Netflix's new installation, Too Hot To Handle, incentivizes contestants to abstain from sex — and other forms of gratification — while living together in a tropical hideaway. The so-called celibacy challenge on Too Hot To Handle was hand-picked for 10 contestants who have all been dubbed "horny serial swipers." Can they keep their pants on for a cash prize? Or better yet, should they have to?
Money is on very much on the line, to the tune of $100,000. And all contestants need to do is refrain from kissing, any type of sex, "heavy petting," and masturbating, or dollars will be deducted from the pot. The goal is technically to see if anyone will be able to form deeper connections, which aren't contingent on sex. But the producers are also pandering to the audience, dressing the cast up in bathing suits in order to compete in tongue-in-cheek games.
For some, the situation could be viewed as a fun personal challenge, and a break from routine, Dr. Jess O’Reilly, a relationship expert and resident sexologist at ASTROGLIDE, tells Bustle. "It can be exciting to abstain from physical contact [as it] can build desire and tension," she says. And doing so could potentially result in approaching sex from a different perspective.
While abstaining, it's often easier for couples to have intense discussions about their desires and boundaries, O'Reilly says, and to take the time to better understand one another's needs, fantasies, and values because they aren't rushing to act upon them.
"Making sex 'forbidden' plays into the outdated perspective that sex is somehow 'bad' or 'sinful.'"
O'Reilly says abstinence can create a scenario where, once you finally do hook up, there will be a decrease in performance anxiety because you've built up the desire. But the sex might be extra amazing as a result.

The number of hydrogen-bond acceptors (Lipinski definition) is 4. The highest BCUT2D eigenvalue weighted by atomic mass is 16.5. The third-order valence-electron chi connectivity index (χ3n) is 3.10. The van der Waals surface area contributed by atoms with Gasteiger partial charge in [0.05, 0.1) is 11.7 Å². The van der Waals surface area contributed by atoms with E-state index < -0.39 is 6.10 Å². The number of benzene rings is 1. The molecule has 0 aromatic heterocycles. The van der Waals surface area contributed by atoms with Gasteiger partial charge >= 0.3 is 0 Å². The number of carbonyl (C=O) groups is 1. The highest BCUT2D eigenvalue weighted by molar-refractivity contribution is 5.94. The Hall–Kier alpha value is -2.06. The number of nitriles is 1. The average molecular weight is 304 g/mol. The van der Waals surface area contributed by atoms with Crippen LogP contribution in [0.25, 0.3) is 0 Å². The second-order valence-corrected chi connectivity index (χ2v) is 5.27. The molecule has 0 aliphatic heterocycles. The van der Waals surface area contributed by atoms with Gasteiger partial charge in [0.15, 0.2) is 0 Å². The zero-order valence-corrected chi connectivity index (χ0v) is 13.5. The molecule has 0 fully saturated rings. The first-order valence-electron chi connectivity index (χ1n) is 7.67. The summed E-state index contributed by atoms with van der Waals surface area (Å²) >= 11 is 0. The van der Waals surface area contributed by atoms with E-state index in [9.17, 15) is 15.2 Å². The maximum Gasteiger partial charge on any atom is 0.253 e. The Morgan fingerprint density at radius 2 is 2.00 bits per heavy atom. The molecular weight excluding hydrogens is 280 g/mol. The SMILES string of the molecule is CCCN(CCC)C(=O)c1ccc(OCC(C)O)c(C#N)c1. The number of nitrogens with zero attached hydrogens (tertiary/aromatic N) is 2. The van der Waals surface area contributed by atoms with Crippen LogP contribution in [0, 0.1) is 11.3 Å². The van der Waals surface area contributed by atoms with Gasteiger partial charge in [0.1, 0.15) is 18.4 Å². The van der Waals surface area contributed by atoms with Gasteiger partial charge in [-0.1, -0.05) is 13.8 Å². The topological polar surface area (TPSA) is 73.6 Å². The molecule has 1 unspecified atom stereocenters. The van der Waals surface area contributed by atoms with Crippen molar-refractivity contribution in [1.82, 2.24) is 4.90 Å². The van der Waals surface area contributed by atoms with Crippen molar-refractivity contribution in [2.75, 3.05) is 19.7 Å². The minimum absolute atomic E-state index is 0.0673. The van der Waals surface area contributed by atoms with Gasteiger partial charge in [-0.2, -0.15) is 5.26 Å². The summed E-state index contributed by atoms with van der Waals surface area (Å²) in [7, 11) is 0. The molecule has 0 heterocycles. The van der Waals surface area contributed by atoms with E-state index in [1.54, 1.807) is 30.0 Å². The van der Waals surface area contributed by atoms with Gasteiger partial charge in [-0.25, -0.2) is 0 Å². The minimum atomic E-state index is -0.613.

But when you aren't allowed to have sex, it's often all you can think about, Cheryl Muir, a relationship and dating expert, tells Bustle, which is why (spoiler alert) many contestants end up breaking the rules by making out or sneaking away together. "By withholding sex," she says, "[it] becomes the primary focus." So, the opposite of what the producers intended.
This challenge can also, in some ways, send the message that having "meaningless hookups" is wrong. "Making sex 'forbidden' plays into the outdated perspective that sex is somehow 'bad' or 'sinful,'" Muir says, "which hinders us from having a healthy relationship with our sexuality."
There's no right or wrong answer when it comes to how long a person should wait to have sex, and people can adjust their mentality at any time. But designating something "off-limits" doesn't take it off the table. It might even increase your cravings.
Dr. Jess O’Reilly, relationship expert and resident sexologist at ASTROGLIDE
Cheryl Muir, relationship and dating expert